13 Bizarre Healthcare Stories
8. Discredited Doctor Deals Death Down Under
Weird medicine is practice all over the world. The Australian newspaper reported in November on the disappearance of a discredited Austrian doctor Hellfried Sartori, who used the industrial solvent DMSO to treat cancer. The bizarre therapy had been linked to at least five deaths, including that of a 42-year old breast cancer patient who'd travelled from New York for the treatments, and who'd vomited a green fluid before she was admitted to a hospital and died. Sartori reportedly is now acting as a consultant for a wellbeing retreat in Columbia.
9. Former USVI Hospital CEO Arrested Again for Fraud
Already convicting in 2009 for falsifying his government job application, Rodney E. Miller, the former CEO of the Roy Lester Schneider Medical Center in the US Virgin Islands was rearrested by federal authorities in March for allegedly presenting false evidence during that trial. Miller was charged with one count of Preparing False Evidence, one count of Offering False Documents in Evidence and one count of Attempted Fraudulent Claims Upon the Government. A Department of Justice investigation revealed that during his February 2009 trial on a charge of Filing Fraudulent Claims Upon the Government, Miller – who'd lied about his service in the U.S. Navy -- tried to present a fake military ID card as evidence.
10. EMTs Pay Real Money for Fake Certification
The Boston Globe reported in May that at least 200 emergency medical technicians and paramedics in Massachusetts and New Hampshire have been practicing without legitimate certification, paying for fake credentials, rather than receiving medical training. An ongoing investigation has so far determined that training companies illegally authorized state credentials for first responders in at least a dozen communities, state officials told the newspaper.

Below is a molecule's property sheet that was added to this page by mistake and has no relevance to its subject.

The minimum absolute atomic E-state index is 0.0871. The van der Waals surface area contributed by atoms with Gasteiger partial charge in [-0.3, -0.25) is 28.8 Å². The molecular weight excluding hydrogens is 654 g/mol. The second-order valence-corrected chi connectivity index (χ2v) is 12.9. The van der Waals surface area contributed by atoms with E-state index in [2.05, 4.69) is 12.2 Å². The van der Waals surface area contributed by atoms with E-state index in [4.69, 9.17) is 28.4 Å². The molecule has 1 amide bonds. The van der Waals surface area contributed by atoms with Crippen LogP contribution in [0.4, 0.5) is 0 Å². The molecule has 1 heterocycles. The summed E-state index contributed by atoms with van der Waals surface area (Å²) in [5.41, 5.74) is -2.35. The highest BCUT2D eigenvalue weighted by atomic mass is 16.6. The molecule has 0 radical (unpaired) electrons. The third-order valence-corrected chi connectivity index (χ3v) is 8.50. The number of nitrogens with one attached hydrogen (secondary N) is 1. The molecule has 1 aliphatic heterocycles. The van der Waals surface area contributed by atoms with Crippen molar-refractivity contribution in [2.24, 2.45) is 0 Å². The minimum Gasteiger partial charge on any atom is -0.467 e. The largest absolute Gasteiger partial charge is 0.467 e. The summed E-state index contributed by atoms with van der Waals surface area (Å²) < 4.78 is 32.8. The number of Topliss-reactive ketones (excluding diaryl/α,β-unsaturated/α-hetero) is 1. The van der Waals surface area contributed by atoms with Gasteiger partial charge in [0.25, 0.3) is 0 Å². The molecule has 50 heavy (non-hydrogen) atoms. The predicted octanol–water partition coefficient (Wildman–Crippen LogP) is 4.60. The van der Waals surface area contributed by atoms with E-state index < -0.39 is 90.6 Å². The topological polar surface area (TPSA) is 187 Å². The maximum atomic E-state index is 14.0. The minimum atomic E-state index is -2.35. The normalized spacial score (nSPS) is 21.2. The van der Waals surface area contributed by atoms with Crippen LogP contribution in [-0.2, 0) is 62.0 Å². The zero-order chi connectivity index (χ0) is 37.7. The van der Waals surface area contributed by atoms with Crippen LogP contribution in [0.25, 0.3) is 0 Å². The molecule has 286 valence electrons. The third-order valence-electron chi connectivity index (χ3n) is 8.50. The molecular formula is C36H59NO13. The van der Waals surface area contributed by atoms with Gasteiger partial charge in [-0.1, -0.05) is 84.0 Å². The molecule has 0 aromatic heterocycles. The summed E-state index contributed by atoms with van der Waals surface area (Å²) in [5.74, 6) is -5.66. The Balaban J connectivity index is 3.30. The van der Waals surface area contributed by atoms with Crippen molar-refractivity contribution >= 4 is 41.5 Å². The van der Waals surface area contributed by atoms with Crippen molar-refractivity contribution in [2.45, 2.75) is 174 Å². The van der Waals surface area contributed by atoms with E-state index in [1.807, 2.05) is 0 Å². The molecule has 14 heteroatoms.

- Primary Care Docs Average More Hospital Revenue Than Specialists
- 69% of Employers Plan to Offer Healthcare Coverage After 2014
- How Chargemaster Data May Affect Hospital Revenue
- Building a Better Healthcare Board
- Q&A: Catholic Health Initiatives' New Senior VP for Capital Finance
- Hospital Pricing Irks Nurses; More Jobs, Less Pay
- ED Physicians Key to Half of Hospital Admissions
- Insurer's App Aims to Lower Healthcare Costs, Securely
- CMS Seeks to 'Rapidly Reduce' Medicare Spending with $1B in Grants
- Quiet ORs Better for Patient Safety